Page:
From the *Department of Global Pediatric Medicine, St. Jude Children’s Research Hospital, Memphis, Tenn.†Division of Critical Care, Department of Pediatrics, St. Jude Children’s Research Hospital, Memphis, Tenn.‡Nursing Administration, St. Jude Children’s Research Hospital, Memphis, Tenn.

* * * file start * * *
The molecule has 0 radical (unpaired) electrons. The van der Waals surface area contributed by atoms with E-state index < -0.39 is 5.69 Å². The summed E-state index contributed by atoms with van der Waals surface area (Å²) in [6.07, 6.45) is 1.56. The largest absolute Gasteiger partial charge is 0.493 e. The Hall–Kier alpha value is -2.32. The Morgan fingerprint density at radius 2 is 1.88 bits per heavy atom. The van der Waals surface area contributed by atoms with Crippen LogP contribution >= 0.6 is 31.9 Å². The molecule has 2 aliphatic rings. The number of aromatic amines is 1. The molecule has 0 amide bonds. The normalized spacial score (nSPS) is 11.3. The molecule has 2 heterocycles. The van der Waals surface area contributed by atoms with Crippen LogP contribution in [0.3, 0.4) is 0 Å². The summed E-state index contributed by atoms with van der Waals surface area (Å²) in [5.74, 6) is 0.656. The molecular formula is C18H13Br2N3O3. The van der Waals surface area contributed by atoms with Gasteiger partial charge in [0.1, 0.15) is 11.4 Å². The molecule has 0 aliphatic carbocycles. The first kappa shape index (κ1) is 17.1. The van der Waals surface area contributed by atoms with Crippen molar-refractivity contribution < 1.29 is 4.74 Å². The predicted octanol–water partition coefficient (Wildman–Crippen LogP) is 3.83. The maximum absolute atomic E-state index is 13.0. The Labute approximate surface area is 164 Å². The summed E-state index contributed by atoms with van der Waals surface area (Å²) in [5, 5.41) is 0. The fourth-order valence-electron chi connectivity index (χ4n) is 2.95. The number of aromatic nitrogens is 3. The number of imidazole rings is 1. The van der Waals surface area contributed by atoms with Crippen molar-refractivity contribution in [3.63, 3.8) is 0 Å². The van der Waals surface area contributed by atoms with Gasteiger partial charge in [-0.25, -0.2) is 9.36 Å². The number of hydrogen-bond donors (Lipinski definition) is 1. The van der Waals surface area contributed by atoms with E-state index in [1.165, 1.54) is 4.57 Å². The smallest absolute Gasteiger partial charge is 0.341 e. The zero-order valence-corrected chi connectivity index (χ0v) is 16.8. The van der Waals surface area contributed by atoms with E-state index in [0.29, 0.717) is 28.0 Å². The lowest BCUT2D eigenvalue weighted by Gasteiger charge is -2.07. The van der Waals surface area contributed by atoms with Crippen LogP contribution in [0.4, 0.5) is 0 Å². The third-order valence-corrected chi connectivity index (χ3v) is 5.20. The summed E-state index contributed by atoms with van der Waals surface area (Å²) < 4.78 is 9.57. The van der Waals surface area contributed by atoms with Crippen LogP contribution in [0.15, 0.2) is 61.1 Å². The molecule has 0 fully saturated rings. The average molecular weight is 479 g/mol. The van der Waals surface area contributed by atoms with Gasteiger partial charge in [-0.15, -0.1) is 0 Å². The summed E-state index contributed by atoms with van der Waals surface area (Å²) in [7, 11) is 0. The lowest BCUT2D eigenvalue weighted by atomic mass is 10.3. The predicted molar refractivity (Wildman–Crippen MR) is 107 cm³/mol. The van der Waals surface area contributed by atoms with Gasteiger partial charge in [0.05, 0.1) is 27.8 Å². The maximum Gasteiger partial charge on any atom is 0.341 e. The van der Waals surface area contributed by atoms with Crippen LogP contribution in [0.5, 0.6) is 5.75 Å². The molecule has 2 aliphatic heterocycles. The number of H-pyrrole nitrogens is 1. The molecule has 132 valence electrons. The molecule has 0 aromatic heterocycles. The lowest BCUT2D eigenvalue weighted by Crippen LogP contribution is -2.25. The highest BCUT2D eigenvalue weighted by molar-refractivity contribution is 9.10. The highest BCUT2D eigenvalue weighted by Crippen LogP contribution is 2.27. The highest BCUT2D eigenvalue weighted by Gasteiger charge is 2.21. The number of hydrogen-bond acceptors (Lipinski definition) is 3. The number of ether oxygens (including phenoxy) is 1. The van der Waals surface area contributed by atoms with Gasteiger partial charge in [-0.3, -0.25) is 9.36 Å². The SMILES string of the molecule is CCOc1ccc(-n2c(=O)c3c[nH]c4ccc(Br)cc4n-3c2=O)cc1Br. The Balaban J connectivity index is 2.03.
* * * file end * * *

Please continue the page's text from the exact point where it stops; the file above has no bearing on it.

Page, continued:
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Background:Hospitalized pediatric oncology and hematopoietic stem cell transplant (HSCT) patients have frequent clinical deterioration requiring transfer to the Pediatric Intensive Care Unit (PICU). Pediatric Early Warning Systems (PEWS) can aid early identification of clinical deterioration and improve outcomes in these patients.Objectives:Describe the impact of PEWS implementation in a dedicated pediatric hematology-oncology/HSCT hospital.Methods:A PEWS tool and escalation algorithm were implemented between August and October 2016 (Fig. 1). Implementation quality was evaluated by measuring errors in PEWS calculation, omissions, and algorithm activation. Frequency of emergency activations and method of unplanned PICU transfer were compared before and after PEWS implementation.Results:Random monitoring of PEWS scores demonstrated 12.7% calculation errors, 3.8% omissions, and 1.7% algorithm errors. Omissions and algorithm errors decreased over time following implementation (P < 0.0001 and P = 0.005, respectively). Frequency of Rapid Response Team (RRT) activations increased after PEWS implementation from 1.3 to 12.2/1,000-inpatient-days (P < 0.0001), without an increase in Code Blue activations (1.2 to 0.97/1,000-inpatient-days, P = 0.49, Fig. 2) and no change in frequency of unplanned PICU transfers (5.7/1,000-inpatient-days before and after PEWS implementation). Unplanned PICU transfers arriving via RRT increased from 11.5% to 60.5% of admissions (P < 0.0001, Fig. 3).Conclusions/Implications:PEWS can be successfully implemented in a pediatric hematology-oncology/HSCT hospital with improvement in accuracy over time. Implementation of PEWS resulted in increased use of the RRT system and more patients with clinical deterioration arriving to the PICU via an organized escalation pathway, representing standardization of care and improvement in the culture of safety in the hospital.